The Academy, an entrepreneurship program designed to benefit low-income communities, held its biggest graduation yet with 150 graduates on Tuesday.
“This is a block party and a neighborhood celebration so people know they support them, that they are proud of them,” said Shana Berkeley, executive director of Corner to Corner. .
Corner to Corner, the nonprofit organization that sponsors the Academy, hosted the graduation near downtown Nashville. Students, families and friends gathered at Rockettown, a “faith-based youth outreach center” founded by Christian music artist Michael W. Smith.
The Academy offers a high-quality program for young entrepreneurs, according to Berkeley.
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“The Academy is our entrepreneurship program where we help underappreciated entrepreneurs plan, start and grow their own small businesses,” Berkeley said. “As a PhD, I knew the quality of teaching in the program.”
Academy graduates are expected to contribute $15 million to local neighborhood economies in 2022, according to Corner to Corner co-founder Will Acuff.
Mikayla Jones, owner of Vena Cava Baking and Company, graduated from the Academy on Tuesday. Jones said she started her bakery in college, but this program helped her learn how to scale efficiently and succeed in business.
“The program was amazing,” Jones said. “Every Thursday we met for classes, and I would go off on fire, with an energy ready to attack the week, achieve my goals and do good for the community.”
Jones attended a class on Thursday, but she said the Academy offers classes throughout the week, across the city, in person and online.
Corner to Corner partners with businesses and program alumni to support recent Academy graduates, according to the group’s website.
“Building my community within the alumni network, the sky’s the limit,” Jones said. “I look forward to learning how we can support each other and add value to the city.”
Towards the end of the ceremony, Corner to Corner held a pitch competition for young entrepreneurs to win cash prizes for their businesses. A handful of judges, including Tennessee Titans President and CEO Burke Nihill, picked the top winners.
Jessica Bobbitt won first place and $2,000 for her business The Black Candle Company.
“We have so many amazing entrepreneurs,” Berkeley said. “We have people like Marcus from Coneheads, a brick-and-mortar restaurant near Dickerson. We taught him how to pivot and talk to his customers. Because of that, not only was he able to survive the pandemic, but he was booming.”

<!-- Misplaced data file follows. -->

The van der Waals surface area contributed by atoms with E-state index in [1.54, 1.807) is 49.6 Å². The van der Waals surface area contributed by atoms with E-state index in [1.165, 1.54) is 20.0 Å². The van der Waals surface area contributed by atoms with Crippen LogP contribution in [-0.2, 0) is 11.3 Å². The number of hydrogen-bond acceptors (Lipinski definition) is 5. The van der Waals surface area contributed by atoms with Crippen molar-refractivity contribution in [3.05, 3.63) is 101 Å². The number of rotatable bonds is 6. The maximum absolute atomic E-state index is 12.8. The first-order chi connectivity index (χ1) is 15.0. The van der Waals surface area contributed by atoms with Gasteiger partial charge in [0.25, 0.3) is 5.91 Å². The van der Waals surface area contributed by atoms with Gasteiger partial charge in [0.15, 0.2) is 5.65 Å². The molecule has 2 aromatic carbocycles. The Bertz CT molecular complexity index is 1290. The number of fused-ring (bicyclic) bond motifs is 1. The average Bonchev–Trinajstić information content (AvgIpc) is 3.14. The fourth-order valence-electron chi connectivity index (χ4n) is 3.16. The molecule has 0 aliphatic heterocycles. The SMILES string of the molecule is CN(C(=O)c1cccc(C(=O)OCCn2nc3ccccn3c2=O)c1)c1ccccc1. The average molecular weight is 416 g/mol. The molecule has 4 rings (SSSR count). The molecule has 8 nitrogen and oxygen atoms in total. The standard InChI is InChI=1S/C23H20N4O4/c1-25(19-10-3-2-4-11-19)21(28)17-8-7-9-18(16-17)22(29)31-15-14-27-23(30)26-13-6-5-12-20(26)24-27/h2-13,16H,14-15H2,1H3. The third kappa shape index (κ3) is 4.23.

684 graduates in total and counting
After the May 17 ceremony, more than 684 people had graduated from the Academy, according to Berkeley. About 71% of Academy graduates start their own business, she said.
Berkeley graduated from the program before leading it, she said.
“I was practicing law and wanted to start a fashion business as a kind of side hustle. I heard about it on Facebook, signed up for the program and saw the magic and the education,” Berkeley said. “I was sort of an evangelist. I shared with friends, I volunteered.”
Berkeley joined Corner to Corner full-time in 2019 when she began working as the Academy’s director. In 2022, she started working as the nonprofit’s executive director.
Corner to Corner is a faith-based group, according to Berkeley.
“What that means is that we believe you should love your neighbor as ourselves, and we do that through creative and enhanced programming,” Berkeley said.
Acuff said he started the group when he and his wife, co-founder Tiffany Acuff, moved to a low-income neighborhood 15 years ago.
“We really struggled with the question, ‘What is it like to love your neighbor as yourself? ‘” Will Acuff said. “Slowly but surely, Corner to Corner was born out of this organic journey.”
As co-founder of the group, Acuff networks with businesses and law firms to provide a community of support for growing entrepreneurs.
“My work is much more about relationships, growing the business, speaking up and engaging more partners,” Acuff said.
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The alumni network offers pro bono legal work with Bass, Berry and Sims law firm, marketing courses with partner Black Business Boom, a loan program, online store management courses and mentoring individual, according to Acuff.
“It’s the mentee’s goals that are important, so they shape how this process unfolds,” Acuff said.
The Acuffs wanted Corner to Corner to be a joint effort with the community, according to Berkeley.
“They wanted to co-create and collaborate with the community, where they created a nonprofit that was for all of our neighbors,” Berkeley said.